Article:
Rann's Unsatisfactory Response

Yesterday, Premier Rann's office released to the media a response to the complaint lodged by the Australian Macedonian Human Rights Committee (AMHRC) against the Premier at the Australian Human Rights Commission (the Commision), for discriminatory statements in reference to Macedonians. We consider Mr. Rann's response to be unsatisfactory. He claims that his criticisms were directed at the "incumbent President" of the Republic of Macedonia. However, this is not borne out by a reading of the transcript of his comments that he himself provided, nor, in any case, is it a valid defence.

His criticism of the President of the Republic of Macedonia was in reference to the utilisation of the symbol of Alexander the Great in a number of public projects. We do not agree with this as a valid criticism. The Premier must be aware that history and culture are selectively and abstractly constructed. Therefore he could not truly believe that the modern usage of Alexander the Great could in any way have constituted a "dangerous stirring up of trouble" as Premier Rann asserted. Comments like these could not have been delivered "in good faith" as the Premier Rann claimed in his response. Moreover, to place the naming of a highway, "Alexander the Great" in the same context as apartheid in South Africa as Mr. Rann does in his response, is ridiculously offensive - not just to the President or government of the Republic of Macedonia, but? to all those Macedonians who elected the current administration. Some of these individuals are also Australian citizens.

International Consequences

Mr. Rann claims in his response that he has long held an interest in international affairs, yet somehow he has always been strangely quiet when it comes to Greece's well documented human rights abuses against its Macedonian minority. Premier Rann claims that his views are "consistent with the criticisms also made by other European Union countries and the United Nations". Of course what he does not make clear is that the reference to "European Union countries" includes Greece. Why is this important? Because Greece has been a consistent human rights violator. For example, at the end of 2009, the European Commission against Racism and Intolerance, a European independent human rights monitoring body that specialises in questions relating to racism and intolerance, after excoriating Greece on its abysmal record in relation to human rights recommended that:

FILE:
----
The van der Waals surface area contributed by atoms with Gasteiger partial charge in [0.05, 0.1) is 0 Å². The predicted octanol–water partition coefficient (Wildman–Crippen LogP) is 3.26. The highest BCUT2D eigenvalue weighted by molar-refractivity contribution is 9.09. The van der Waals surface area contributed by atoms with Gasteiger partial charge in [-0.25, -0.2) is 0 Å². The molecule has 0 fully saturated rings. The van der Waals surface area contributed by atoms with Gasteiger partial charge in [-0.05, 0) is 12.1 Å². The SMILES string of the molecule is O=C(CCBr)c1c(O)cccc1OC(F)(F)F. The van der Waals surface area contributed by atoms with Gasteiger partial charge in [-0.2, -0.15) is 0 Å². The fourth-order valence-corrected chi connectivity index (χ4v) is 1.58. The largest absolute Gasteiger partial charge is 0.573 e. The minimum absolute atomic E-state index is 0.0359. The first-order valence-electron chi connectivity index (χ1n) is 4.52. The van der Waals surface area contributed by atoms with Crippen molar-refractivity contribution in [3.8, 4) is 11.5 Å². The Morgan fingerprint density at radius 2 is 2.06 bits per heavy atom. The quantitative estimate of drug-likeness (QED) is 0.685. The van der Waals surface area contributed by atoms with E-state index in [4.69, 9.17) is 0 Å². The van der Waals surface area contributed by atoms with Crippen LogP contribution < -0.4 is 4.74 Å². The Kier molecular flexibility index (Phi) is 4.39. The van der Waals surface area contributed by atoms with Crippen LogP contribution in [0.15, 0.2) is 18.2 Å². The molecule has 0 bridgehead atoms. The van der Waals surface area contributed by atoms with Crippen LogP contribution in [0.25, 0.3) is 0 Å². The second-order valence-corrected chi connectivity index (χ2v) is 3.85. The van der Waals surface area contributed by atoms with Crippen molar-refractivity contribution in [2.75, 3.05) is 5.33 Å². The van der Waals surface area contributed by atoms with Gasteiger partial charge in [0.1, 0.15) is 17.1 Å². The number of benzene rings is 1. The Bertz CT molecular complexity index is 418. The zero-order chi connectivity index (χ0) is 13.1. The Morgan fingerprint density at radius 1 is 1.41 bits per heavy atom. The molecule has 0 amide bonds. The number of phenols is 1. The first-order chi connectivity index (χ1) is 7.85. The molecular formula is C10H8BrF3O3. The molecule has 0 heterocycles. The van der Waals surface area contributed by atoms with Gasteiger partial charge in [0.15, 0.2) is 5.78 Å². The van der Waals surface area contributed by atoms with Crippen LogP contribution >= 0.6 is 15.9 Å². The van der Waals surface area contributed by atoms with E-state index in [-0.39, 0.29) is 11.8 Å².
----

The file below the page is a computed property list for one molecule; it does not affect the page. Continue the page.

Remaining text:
"... the Greek authorities take measures to recognize the rights of the members of the different groups living in Greece [including Macedonians], including to freedom of association, in full compliance with the relevant judgements of the European Court of Human Rights ... [Moreover], ECRI also strongly recommends that the Greek authorities take steps to recognize the right to self identification of these groups [ie: Macedonians]". (See European Commission against Racism and Intolerance, Fourth Report on Greece, Adopted on 2 April 2009, CRI (2009) 31, Strasbourg, 15 September 2009, para. 115 and 117.)

As to Premier Rann's reference to the United Nations, it is apt to here cite from the UN independent expert on minority issues, Gay McDougall, who also reported on Greece's aberrant human rights behaviour. For example, she states that: